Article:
Food and Love and What's Important
I have decided to give myself permission on Sundays to sometimes write something that is at least sort of related to breast cancer (that is, I could defend its inclusion if necessary), but is less serious or more fun. Thank you to Barbara for sending me this delicious and poingnant essay from The New York Times. All of us can talk about the associations between food and love, the importance of childhood kitchen memories, and great pleasure in feeding those we love. My own mother hated to cook, and was very fortunate (or maybe we were all very fortunate) that her life situation enabled her to usually have a cook. She often commented how wonderful it would be if we could take a few vitamins or supplements and be done with it, no need to think about food or shopping or menu planning.
As my own daughters will tell you, I am just the opposite. When I told my older daugthter that I was delighted she is such a good cook, she said: "Naturally. You are obsessed with food." I guess I am. The moment I finish one meal, I begin to think what I would like for the next. I read cookbooks at bedtime, have a huge collection of them, subscribe to various food magazines and hang around food websites. The only times in memory that this has not been true was during my two bouts of chemotherapy. What a disappointment and loss it was to totally lose interest and pleasure in food and cooking. Fortunately, I recovered and immediately picked up the newest issue of Gourmet.
Sometimes, given the nature of my work, I think about what I would choose for my last meal. Understanding that most often a last meal is not known to be the last (until there isn't another) and that usually people who are very ill are not so interested in the deights of the kitchen, I still think about what I would like. Here is my current choice: champagne for obvious reasons and oysters because they taste like the sea and a loaf of bread from Pollane in Paris because we all know that bread is the staff of life. Clearly, this is fantasy, but doesn't it sound wonderful?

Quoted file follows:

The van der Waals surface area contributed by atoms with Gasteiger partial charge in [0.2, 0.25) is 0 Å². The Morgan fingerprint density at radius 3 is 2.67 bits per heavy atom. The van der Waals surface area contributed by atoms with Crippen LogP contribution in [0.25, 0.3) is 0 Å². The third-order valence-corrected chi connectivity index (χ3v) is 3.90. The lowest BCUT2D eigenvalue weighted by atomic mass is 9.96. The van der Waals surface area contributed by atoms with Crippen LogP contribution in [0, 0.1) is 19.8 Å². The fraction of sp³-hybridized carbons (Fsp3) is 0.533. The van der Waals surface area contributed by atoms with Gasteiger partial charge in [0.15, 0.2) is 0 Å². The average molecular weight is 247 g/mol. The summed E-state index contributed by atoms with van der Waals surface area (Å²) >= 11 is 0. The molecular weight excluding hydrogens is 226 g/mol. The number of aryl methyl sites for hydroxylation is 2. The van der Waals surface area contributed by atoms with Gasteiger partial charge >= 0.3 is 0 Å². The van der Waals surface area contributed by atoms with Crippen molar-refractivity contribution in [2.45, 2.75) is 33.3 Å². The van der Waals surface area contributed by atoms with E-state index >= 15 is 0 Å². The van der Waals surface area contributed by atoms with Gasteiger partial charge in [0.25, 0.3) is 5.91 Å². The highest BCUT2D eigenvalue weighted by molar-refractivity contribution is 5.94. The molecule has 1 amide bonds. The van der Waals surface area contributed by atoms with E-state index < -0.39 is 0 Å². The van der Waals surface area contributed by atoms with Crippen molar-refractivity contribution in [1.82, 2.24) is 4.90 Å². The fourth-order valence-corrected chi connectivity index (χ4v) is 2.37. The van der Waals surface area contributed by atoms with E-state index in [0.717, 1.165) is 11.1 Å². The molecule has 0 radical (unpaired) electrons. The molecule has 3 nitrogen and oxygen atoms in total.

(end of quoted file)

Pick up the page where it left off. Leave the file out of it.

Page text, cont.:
Enjoy this essay and have a tissue nearby for the conclusion. Here is the beginning and then a link:
By DAVID SAX
On Friday afternoons, my father-in-law, Howard Jack Malach, would leave work early and drive across town to Grodzinski, a kosher bakery, before it closed for Shabbat, all for the sake of the babka. Yes, there were closer bakeries with their own babkas in this corner of Toronto's Jewish suburbs, but to Howard, Grodzinski's babka was king — a dense, perfectly moist loaf with veins of dark, sugary chocolate. At home, Howard would set it on the counter (where his wife, Fran, would inevitably tear a chunk off), slicing the loaf for the kids at the end of dinner. The next morning, he'd reheat the leftovers until the chocolate melted, then dunk sticky slices into his coffee.
Three years ago, Howard's prostate cancer, dormant for a decade, metastasized in his bones. As his appetite disappeared, he shed weight at a terrifying pace. The doctor prescribed hormone blockers as a temporary solution, and when the cancer retreated, Howard switched to a raw vegan diet prescribed by a naturopath.
This was tough for me. In the few years I'd known Howard, food was our strongest thread. We bonded over smoked-meat sandwiches and hamburgers, sausages and doughnuts. As hard as I tried, I couldn't feign appreciation for freshly pressed almond milk and cold pizza with walnut crust and cashew chèvre.